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"Second class Euro membership": Ireland could lose automatic right to ECB vote

Under the new system, for one month every year Ireland will not be able to vote.

President of European Central Bank Mario Draghi.
President of European Central Bank Mario Draghi.
Image: AP Photo/Michael Probst

THE PRESIDENT OF the European Central Bank will be asked to delay a new voting system that would see Ireland lose its automatic entitlement to a vote on the bank’s governing council.

There are fears this could create the impression of “some form of second class Euro membership”, Fine Gael MEP Brian Hayes said.

When Lithuania joins the Eurozone later this year, a new voting system will come into place.

The five biggest countries will share four votes, while the 13 other countries will have to share 11.

This means that for one month every year, Ireland will not be able to vote on issues that could have a significant impact on our economy.

European Parliamentary elections Fine Gael's Brian Hayes Source: Niall Carson/PA Wire

Hayes, who is a member of the Economic and Monetary Affairs Committee, said in a statement this morning that there should be “at the very least a guarantee” from the bank that if a country is excluded from a vote, their concerns should be reflected in the ECB’s final decision.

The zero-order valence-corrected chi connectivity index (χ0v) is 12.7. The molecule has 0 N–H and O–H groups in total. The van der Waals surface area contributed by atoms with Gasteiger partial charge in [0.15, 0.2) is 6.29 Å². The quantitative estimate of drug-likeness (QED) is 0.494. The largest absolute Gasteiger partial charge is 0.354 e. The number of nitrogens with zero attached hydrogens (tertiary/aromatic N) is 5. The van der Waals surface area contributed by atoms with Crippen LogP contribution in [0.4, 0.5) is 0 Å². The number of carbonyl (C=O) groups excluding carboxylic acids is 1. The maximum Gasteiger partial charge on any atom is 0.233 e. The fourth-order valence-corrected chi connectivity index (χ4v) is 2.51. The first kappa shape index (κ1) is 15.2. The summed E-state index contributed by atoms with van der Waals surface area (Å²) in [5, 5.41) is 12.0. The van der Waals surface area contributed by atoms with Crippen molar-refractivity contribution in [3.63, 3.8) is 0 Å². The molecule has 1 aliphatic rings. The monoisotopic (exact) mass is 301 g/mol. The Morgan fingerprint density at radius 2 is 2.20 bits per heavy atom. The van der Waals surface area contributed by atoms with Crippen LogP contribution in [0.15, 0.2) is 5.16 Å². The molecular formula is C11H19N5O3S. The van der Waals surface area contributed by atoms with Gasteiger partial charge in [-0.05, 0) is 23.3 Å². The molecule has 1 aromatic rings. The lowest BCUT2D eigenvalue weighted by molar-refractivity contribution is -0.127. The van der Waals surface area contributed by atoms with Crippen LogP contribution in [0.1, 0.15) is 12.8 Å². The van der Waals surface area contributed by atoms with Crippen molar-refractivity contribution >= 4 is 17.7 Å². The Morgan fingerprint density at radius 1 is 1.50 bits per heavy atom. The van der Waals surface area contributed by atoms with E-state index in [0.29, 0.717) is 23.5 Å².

“Given the proximity of the financial crisis to ordinary European citizens and the need to bed down popular support for the Euro project, it makes sense to consider delaying this new voting system,” he said.

In fact there is provision in the legislation which allows for an entirely new voting system when the Euro becomes 22 countries.

The former junior minister will raise the issue with the bank’s president Mario Draghi.

Hayes said that Lituanai’s decision to join demonstrates “to the world that it [the Euro] is a strong reserve currency and that it is here to stay”.

Fianna Fáil’s finance spokesperson Michael McGrath is quoted in today’s Sunday Independent as branded the loss of voting rights as “a sad day for Ireland”, and “nails the myth that all Eurozone members are equal”.

Read: Will the ECB’s new €400 billion lending plan filter down to Irish SMEs? >

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Nicky Ryan

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